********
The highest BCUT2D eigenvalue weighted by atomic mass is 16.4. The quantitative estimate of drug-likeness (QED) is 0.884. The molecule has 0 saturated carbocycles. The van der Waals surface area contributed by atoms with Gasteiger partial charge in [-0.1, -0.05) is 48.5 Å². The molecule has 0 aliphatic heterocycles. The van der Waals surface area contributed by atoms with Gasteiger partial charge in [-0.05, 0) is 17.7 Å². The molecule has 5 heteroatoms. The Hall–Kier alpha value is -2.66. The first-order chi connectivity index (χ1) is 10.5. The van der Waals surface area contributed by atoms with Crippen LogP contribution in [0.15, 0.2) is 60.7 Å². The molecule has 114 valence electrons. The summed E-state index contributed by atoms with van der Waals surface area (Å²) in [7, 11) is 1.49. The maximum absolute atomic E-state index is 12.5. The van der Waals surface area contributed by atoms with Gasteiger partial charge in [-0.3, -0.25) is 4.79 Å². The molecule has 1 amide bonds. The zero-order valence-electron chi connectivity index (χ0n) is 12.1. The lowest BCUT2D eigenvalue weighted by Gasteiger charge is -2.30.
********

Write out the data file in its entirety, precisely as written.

The highest BCUT2D eigenvalue weighted by atomic mass is 16.4. The quantitative estimate of drug-likeness (QED) is 0.884. The molecule has 0 saturated carbocycles. The van der Waals surface area contributed by atoms with Gasteiger partial charge in [-0.1, -0.05) is 48.5 Å². The molecule has 0 aliphatic heterocycles. The van der Waals surface area contributed by atoms with Gasteiger partial charge in [-0.05, 0) is 17.7 Å². The molecule has 5 heteroatoms. The Hall–Kier alpha value is -2.66. The first-order chi connectivity index (χ1) is 10.5. The van der Waals surface area contributed by atoms with Crippen LogP contribution in [0.15, 0.2) is 60.7 Å². The molecule has 114 valence electrons. The summed E-state index contributed by atoms with van der Waals surface area (Å²) in [7, 11) is 1.49. The maximum absolute atomic E-state index is 12.5. The van der Waals surface area contributed by atoms with Gasteiger partial charge in [-0.3, -0.25) is 4.79 Å². The molecule has 1 amide bonds. The zero-order valence-electron chi connectivity index (χ0n) is 12.1. The lowest BCUT2D eigenvalue weighted by Gasteiger charge is -2.30.